Both the coupon – the six-monthly interest payment – and the redemption proceeds on index-linked gilts are defined at the outset and change in line with the retail price index (RPI). When inflation is negative, as it currently is, it results in both the coupon and redemption proceeds falling.
Whilst deflation may be an immediate issue for pension schemes, the longer term position should not be forgotten, says Alan Smith, director, First Actuarial.
Smith says: “Many schemes hold index-linked gilts as a match for pensions in payment. However, an issue arises when inflation is negative because pensions in payment cannot be reduced but proceeds from index-linked gilts will reduce. The market’s expectation is that inflation will start rising again and increase to over 4 per cent in nine or ten years’ time. If this is borne out in practice then the cap on pension increases may limit the overall rate of pension increases to below the RPI.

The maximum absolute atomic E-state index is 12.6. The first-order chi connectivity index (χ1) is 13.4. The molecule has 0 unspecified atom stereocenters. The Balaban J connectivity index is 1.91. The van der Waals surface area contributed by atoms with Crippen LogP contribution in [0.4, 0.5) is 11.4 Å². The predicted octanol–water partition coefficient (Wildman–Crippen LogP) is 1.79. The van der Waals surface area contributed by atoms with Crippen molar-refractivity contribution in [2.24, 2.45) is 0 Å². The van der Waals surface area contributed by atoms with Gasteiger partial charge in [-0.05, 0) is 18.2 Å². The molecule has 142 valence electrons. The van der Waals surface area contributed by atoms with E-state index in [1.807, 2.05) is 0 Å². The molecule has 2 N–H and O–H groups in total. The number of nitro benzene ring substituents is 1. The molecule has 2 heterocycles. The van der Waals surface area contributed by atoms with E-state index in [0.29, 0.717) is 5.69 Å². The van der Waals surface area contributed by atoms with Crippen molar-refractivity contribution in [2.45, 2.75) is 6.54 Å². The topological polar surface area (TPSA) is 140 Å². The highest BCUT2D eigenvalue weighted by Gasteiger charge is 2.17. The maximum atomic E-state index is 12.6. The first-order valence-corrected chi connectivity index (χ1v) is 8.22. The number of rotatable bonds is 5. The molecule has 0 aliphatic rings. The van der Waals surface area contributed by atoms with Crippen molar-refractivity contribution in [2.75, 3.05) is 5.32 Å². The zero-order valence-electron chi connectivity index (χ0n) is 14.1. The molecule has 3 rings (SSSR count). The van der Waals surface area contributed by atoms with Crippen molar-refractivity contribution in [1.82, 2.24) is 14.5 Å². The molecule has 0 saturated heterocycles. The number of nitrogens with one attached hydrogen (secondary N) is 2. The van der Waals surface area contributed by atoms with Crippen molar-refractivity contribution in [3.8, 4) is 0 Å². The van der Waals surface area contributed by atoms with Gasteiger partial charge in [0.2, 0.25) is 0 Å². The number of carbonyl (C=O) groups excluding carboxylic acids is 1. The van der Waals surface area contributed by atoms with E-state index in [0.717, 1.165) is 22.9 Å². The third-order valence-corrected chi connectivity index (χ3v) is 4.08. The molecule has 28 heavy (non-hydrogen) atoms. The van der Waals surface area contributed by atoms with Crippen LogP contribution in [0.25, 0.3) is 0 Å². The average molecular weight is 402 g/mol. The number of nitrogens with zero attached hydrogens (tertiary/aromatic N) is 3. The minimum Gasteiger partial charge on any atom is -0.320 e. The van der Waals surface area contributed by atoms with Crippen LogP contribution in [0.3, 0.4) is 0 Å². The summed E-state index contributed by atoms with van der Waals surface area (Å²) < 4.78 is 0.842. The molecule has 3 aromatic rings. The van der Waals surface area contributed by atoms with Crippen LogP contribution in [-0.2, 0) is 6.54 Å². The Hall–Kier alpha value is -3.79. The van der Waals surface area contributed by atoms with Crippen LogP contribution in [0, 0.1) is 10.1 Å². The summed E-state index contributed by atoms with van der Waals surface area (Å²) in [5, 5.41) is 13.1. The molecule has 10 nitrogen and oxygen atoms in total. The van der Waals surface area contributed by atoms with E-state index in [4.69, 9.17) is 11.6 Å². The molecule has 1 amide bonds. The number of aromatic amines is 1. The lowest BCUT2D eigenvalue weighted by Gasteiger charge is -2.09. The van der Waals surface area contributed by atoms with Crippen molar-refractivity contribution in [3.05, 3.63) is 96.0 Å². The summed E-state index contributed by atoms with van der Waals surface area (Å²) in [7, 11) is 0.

“This is most likely to occur where the cap on inflation is set at 2.5 per cent or 3 per cent per annum. This limit on future increases may be of some relief to employers with schemes where negative inflation cannot be passed on to members.”